"Of shreds and patches."—Hamlet, iii. 4.
The above represents a square of brocade. A lady wishes to cut it in four
pieces so that two pieces will form one perfectly square cushion top, and the
remaining two pieces another square cushion top. How is she to do it? Of course,
she can only cut along the lines that divide the twenty-five squares, and the
pattern must "match" properly without any irregularity whatever in the design of
the material. There is only one way of doing it. Can you find it?
A Lady had a square piece of bunting with two lions on it, of which the
illustration is an exactly reproduced reduction. She wished to cut the stuff
into pieces that would fit together and form two square banners with a lion on
each banner. She discovered that this could be done in as few as four pieces.
How did she manage it? Of course, to cut the British Lion would be an
unpardonable offence, so you must be careful that no cut passes through any
portion of either of them. Ladies are informed that no allowance whatever has to
be made for "turnings," and no part of the material may be wasted. It is quite a
simple little dissection puzzle if rightly attacked. Remember that the banners
have to be perfect squares, though they need not be both of the same size.
SMILEY'S CHRISTMAS PRESENT.
Mrs. Smiley's expression of pleasure was sincere when her six granddaughters
sent to her, as a Christmas present, a very pretty patchwork quilt, which they
had made with their own hands. It was constructed of square pieces of silk
material, all of one size, and as they made a large quilt with fourteen of these
little squares on each side, it is obvious that just 196 pieces had been
stitched into it. Now, the six granddaughters each contributed a part of the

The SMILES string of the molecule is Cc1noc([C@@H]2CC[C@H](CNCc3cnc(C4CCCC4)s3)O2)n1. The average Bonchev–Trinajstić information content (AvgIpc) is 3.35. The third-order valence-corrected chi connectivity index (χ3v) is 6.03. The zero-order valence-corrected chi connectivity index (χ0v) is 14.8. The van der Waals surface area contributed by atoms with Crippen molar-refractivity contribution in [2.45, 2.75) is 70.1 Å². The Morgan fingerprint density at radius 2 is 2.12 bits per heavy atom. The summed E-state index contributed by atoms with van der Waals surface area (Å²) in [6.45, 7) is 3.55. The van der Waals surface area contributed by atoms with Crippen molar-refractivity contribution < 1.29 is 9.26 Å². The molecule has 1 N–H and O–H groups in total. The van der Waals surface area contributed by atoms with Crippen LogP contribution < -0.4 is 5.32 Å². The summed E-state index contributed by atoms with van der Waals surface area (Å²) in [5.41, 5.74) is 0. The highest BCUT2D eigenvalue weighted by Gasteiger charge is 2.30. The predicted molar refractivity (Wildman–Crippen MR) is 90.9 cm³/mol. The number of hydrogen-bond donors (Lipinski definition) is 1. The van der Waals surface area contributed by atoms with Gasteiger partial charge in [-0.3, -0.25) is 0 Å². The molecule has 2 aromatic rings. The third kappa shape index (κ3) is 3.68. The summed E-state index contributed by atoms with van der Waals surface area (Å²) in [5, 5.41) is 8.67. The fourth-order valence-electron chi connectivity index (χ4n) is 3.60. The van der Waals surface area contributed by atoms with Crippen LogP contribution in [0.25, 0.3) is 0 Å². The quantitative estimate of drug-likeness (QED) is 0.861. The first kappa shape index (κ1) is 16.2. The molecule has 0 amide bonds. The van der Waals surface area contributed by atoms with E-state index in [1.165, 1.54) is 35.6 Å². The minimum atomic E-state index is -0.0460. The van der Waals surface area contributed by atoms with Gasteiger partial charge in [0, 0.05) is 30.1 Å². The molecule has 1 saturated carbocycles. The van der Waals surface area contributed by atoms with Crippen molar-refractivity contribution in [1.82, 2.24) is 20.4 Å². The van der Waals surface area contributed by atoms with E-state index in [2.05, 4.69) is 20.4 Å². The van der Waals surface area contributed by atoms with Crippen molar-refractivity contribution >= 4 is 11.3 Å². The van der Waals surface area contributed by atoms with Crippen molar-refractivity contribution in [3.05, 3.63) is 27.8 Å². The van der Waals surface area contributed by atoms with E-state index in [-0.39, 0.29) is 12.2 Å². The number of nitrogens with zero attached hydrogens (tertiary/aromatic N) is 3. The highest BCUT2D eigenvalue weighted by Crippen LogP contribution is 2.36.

work in the form of a perfect square (all six portions being different in size),
but in order to join them up to form the square quilt it was necessary that the
work of one girl should be unpicked into three separate pieces. Can you show how
the joins might have been made? Of course, no portion can be turned over.
It will be seen that in this case the square patchwork quilt is built up of
169 pieces. The puzzle is to find the smallest possible number of square
portions of which the quilt could be composed and show how they might be joined
together. Or, to put it the reverse way, divide the quilt into as few square
portions as possible by merely cutting the stitches.
SQUARES OF BROCADE.
I happened to be paying a call at the house of a lady, when I took up from a
table two lovely squares of brocade. They were beautiful specimens of Eastern
workmanship—both of the same design, a delicate chequered pattern.
"Are they not exquisite?" said my friend. "They were brought to me by a
cousin who has just returned from India. Now, I want you to give me a little assistance. You see,
I have decided to join them together so as to make one large square
cushion-cover. How should I do this so as to mutilate the material as little as
possible? Of course I propose to make my cuts only along the lines that divide
the little chequers."
I cut the two squares in the manner desired into four pieces that would fit
together and form another larger square, taking care that the pattern should
match properly, and when I had finished I noticed that two of the pieces were of
exactly the same area; that is, each of the two contained the same number of
chequers. Can you show how the cuts were made in accordance with these
A lady was presented, by two of her girl friends, with the pretty pieces of
silk patchwork shown in our illustration. It will be seen that both pieces are
made up of squares all of the same size—one 12x12 and the other 5x5. She
proposes to join them together and make one square patchwork quilt, 13x13, but,
of course, she will not cut any of the material—merely cut the stitches where
necessary and join together again. What perplexes her is this. A friend assures
her that there need be no more than four pieces in all to join up for the new
quilt. Could you show her how this little needlework puzzle is to be solved in
so few pieces?
The diagram herewith represents two separate pieces of linoleum. The
chequered pattern is not repeated at the back, so that the pieces cannot be
turned over. The puzzle is to cut the two squares into four pieces so that they
shall fit together and form one perfect square 10×10, so that the pattern shall
and so that the larger piece shall have as small a portion as possible cut from
Can you cut this piece of linoleum into four pieces that will fit together
and form a perfect square? Of course the cuts may only be made along the